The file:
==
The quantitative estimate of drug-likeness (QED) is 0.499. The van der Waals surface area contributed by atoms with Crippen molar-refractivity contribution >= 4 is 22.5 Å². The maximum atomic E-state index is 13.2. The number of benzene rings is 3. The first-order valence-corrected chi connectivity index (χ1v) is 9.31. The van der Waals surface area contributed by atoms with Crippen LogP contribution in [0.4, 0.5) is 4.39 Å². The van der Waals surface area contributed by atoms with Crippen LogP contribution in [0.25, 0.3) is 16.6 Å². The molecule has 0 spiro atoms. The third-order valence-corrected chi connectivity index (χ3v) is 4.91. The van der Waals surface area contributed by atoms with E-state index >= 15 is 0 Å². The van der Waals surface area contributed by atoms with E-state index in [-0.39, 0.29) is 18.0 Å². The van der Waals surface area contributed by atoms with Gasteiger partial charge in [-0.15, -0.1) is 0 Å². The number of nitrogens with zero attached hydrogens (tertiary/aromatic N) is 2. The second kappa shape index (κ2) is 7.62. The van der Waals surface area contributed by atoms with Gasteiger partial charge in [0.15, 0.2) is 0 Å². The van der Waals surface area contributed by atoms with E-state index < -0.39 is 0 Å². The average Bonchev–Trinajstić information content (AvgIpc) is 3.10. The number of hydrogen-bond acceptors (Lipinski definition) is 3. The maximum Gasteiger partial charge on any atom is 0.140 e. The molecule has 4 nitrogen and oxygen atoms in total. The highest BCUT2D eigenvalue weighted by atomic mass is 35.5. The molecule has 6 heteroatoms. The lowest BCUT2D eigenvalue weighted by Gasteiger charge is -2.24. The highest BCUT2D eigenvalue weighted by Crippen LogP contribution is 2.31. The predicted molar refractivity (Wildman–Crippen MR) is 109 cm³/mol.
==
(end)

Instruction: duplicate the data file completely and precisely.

The quantitative estimate of drug-likeness (QED) is 0.499. The van der Waals surface area contributed by atoms with Crippen molar-refractivity contribution >= 4 is 22.5 Å². The maximum atomic E-state index is 13.2. The number of benzene rings is 3. The first-order valence-corrected chi connectivity index (χ1v) is 9.31. The van der Waals surface area contributed by atoms with Crippen LogP contribution in [0.4, 0.5) is 4.39 Å². The van der Waals surface area contributed by atoms with Crippen LogP contribution in [0.25, 0.3) is 16.6 Å². The molecule has 0 spiro atoms. The third-order valence-corrected chi connectivity index (χ3v) is 4.91. The van der Waals surface area contributed by atoms with E-state index >= 15 is 0 Å². The van der Waals surface area contributed by atoms with E-state index in [-0.39, 0.29) is 18.0 Å². The van der Waals surface area contributed by atoms with Gasteiger partial charge in [-0.15, -0.1) is 0 Å². The number of nitrogens with zero attached hydrogens (tertiary/aromatic N) is 2. The second kappa shape index (κ2) is 7.62. The van der Waals surface area contributed by atoms with Gasteiger partial charge in [0.15, 0.2) is 0 Å². The van der Waals surface area contributed by atoms with E-state index < -0.39 is 0 Å². The average Bonchev–Trinajstić information content (AvgIpc) is 3.10. The number of hydrogen-bond acceptors (Lipinski definition) is 3. The maximum Gasteiger partial charge on any atom is 0.140 e. The molecule has 4 nitrogen and oxygen atoms in total. The highest BCUT2D eigenvalue weighted by atomic mass is 35.5. The molecule has 6 heteroatoms. The lowest BCUT2D eigenvalue weighted by Gasteiger charge is -2.24. The highest BCUT2D eigenvalue weighted by Crippen LogP contribution is 2.31. The predicted molar refractivity (Wildman–Crippen MR) is 109 cm³/mol.